Concept credit: Dirk van Erve

Cultural Probe Box

Targets Context and Future Contextual changes.

Anticipate and use known behavior i.e. daily rituals or activities.

Goal: Gather data on people's relationship with their possessions. Creates an engaging experience that sparks conversation.

Examples include:

  1. Participants are asked to complete diary in a notebook.

  2. People are given a task to perform and make notes about in a workbook. This engages participants and adds element of fun.

  3. Participants map their own environment with stickers and post-its.

  4. Use a disposable camera to document events related to the topic. Can be combined with the diary or map.

  5. Postcard sent from designer to participants serving as a reminder or adding something thought-provoking.

Photo credit: Rebecca Cabage


With observations, field notes, images, maps, and post-its you can categorize the information you've gathered.

Make new connections.
Discover "ah-ha" experiences.
Learn from walking in your users' shoes.

This stage is analyzing user data. The more assumptions and preconceptions are put aside, the more one can see new connections and patterns.


Journey Mapping

Activities, Motivations, Questions, Barriers

Mapping the steps of a user experience and uncover innovation opportunities.

Affinity Mapping

Synthesizing data and gaining insights.

Sharing insights with clients and stakeholders.

Complete Personas

Several personas are important to create a tangible understanding of the user.

Photo credit: Amelie Mourichon


Teams who test five or more solutions in parallel are 42% more likely to create successful solutions than teams that don’t do rapid prototyping." IDEO

Physical and digital prototypes are quick, fun, and engage everyone in the act of play.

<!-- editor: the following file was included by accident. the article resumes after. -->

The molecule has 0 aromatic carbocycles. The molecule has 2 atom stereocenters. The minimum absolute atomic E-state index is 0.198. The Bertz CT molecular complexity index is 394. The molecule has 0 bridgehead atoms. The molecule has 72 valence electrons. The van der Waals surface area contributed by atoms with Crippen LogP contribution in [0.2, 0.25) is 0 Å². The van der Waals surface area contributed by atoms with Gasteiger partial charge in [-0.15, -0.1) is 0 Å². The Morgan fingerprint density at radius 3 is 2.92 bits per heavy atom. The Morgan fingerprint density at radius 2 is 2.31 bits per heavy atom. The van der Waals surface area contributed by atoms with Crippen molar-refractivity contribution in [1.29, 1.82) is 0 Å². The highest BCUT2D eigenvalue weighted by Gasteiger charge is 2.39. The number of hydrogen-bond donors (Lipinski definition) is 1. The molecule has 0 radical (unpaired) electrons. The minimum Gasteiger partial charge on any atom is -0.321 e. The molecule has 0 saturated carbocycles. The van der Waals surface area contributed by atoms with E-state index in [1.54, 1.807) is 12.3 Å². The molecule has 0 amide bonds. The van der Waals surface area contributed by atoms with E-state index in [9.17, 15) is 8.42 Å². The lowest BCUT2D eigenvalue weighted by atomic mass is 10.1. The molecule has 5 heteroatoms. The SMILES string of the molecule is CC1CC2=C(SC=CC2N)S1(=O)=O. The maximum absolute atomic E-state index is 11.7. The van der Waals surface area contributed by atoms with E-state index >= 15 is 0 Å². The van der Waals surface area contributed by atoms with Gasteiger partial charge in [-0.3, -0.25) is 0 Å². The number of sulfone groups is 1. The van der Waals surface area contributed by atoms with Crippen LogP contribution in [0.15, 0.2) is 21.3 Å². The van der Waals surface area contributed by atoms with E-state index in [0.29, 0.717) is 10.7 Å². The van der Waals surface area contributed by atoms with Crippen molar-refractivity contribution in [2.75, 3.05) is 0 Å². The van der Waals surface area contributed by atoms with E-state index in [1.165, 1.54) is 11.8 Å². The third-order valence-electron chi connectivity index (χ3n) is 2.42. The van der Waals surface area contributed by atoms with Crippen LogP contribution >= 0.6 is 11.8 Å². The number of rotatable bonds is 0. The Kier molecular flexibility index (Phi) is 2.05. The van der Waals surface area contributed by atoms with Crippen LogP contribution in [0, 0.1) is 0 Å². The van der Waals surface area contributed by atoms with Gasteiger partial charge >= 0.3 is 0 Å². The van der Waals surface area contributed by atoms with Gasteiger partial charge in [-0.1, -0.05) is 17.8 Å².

Prototype > Test > Client Input > REPEAT

UX Activities and Tools


  • Field Studies

  • User Interviews

  • Diary Studies

  • Stakeholder Interviews

  • Requirements & Constraints

  • Competitive Testing

  • Find Allies

  • Talk with Experts

  • Involved Stakeholders

  • Hunt for Data Sources

  • Determine UX metrics


  • Competitive Analysis

  • Design Review

  • Persona Building

  • Task Analysis

  • Journey Mapping

  • Universal Design, iXD Principles Inclusion

  • Prototype Testing & Feedback

  • Card Sorting

  • Map Features to Needs

  • Incorporate Diverse Contexts

  • Consider Social Implications


  • Qualitative Usability Testing

  • Training Research

  • User Group Outreach

  • Social Media Monitoring

  • Analyze Forum Postings

  • Benchmark Metrics

  • Accessibility Evaluation

  • Personal Data Safety

  • Track Usability Overtime

  • Include Diverse Users

  • Track Usability Bugs

  • Create Training Info


  • Surveys

  • Analytics Review

  • Search-log Analysis

  • Usability Bug Review

  • Feedback Review

  • FAQ Review

  • Conference Outreach

  • Listen to User Sentiment

  • Reduce Need for Training

My passion for User Experience

User experience research, design and strategy are fascinating processes. They have unique and parallel methodologies with the creative process. There are many unknowns, iterations, redesigns, reassembling, reorganizing, rethinking, and killing your darlings. All of which have the user at the center.

The more you connect with the user, the more your design solutions reflect what the user needs and thus meet your business goals. Listen and learn. Your users can teach you.

When you focus on a framework of investigations with the user, you are challenged to design in a completely new way than you originally imagined. This is just like the artistic process.


  • I mentor young artists.

  • I create clay sculptures and gestural ink drawings.

  • I transform my garden into a native-plant oasis for butterflies and hummingbirds.

  • I play beach volleyball and try to learn how to surf.

  • I cook up interesting dishes from around the world.

  • I laugh endlessly with my three sisters.

  • I learn all about Physics and the universe from Dr. Harry.

  • I marvel at my crazy companion, Toby.